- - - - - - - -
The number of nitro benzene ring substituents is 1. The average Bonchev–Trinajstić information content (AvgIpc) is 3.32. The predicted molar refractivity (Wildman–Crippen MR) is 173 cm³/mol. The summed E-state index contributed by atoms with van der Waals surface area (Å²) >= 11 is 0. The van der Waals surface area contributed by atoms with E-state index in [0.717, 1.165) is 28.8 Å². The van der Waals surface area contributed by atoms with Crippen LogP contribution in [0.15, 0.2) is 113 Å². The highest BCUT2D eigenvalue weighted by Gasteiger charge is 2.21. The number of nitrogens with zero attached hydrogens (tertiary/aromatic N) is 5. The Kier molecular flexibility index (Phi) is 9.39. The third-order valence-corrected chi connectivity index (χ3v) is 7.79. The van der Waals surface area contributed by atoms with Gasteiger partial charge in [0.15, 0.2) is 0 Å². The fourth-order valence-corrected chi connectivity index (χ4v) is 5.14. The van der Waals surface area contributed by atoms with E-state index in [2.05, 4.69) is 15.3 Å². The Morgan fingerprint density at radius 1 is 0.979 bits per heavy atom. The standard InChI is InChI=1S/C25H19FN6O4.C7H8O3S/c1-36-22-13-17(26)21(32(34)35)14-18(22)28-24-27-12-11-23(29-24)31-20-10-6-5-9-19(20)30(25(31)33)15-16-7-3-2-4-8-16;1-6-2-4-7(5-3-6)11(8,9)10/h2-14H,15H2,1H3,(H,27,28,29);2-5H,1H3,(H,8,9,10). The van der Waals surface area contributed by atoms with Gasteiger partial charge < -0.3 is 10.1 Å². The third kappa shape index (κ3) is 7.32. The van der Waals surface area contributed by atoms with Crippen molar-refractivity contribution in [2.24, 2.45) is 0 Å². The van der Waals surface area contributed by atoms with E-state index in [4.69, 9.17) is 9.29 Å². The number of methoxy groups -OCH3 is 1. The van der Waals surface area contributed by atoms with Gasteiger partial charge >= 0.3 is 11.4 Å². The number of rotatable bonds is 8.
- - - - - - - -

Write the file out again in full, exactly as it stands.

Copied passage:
The number of nitro benzene ring substituents is 1. The average Bonchev–Trinajstić information content (AvgIpc) is 3.32. The predicted molar refractivity (Wildman–Crippen MR) is 173 cm³/mol. The summed E-state index contributed by atoms with van der Waals surface area (Å²) >= 11 is 0. The van der Waals surface area contributed by atoms with E-state index in [0.717, 1.165) is 28.8 Å². The van der Waals surface area contributed by atoms with Crippen LogP contribution in [0.15, 0.2) is 113 Å². The highest BCUT2D eigenvalue weighted by Gasteiger charge is 2.21. The number of nitrogens with zero attached hydrogens (tertiary/aromatic N) is 5. The Kier molecular flexibility index (Phi) is 9.39. The third-order valence-corrected chi connectivity index (χ3v) is 7.79. The van der Waals surface area contributed by atoms with Gasteiger partial charge in [0.15, 0.2) is 0 Å². The fourth-order valence-corrected chi connectivity index (χ4v) is 5.14. The van der Waals surface area contributed by atoms with E-state index in [2.05, 4.69) is 15.3 Å². The Morgan fingerprint density at radius 1 is 0.979 bits per heavy atom. The standard InChI is InChI=1S/C25H19FN6O4.C7H8O3S/c1-36-22-13-17(26)21(32(34)35)14-18(22)28-24-27-12-11-23(29-24)31-20-10-6-5-9-19(20)30(25(31)33)15-16-7-3-2-4-8-16;1-6-2-4-7(5-3-6)11(8,9)10/h2-14H,15H2,1H3,(H,27,28,29);2-5H,1H3,(H,8,9,10). The van der Waals surface area contributed by atoms with Gasteiger partial charge < -0.3 is 10.1 Å². The third kappa shape index (κ3) is 7.32. The van der Waals surface area contributed by atoms with Crippen molar-refractivity contribution in [2.24, 2.45) is 0 Å². The van der Waals surface area contributed by atoms with E-state index in [4.69, 9.17) is 9.29 Å². The number of methoxy groups -OCH3 is 1. The van der Waals surface area contributed by atoms with Gasteiger partial charge >= 0.3 is 11.4 Å². The number of rotatable bonds is 8.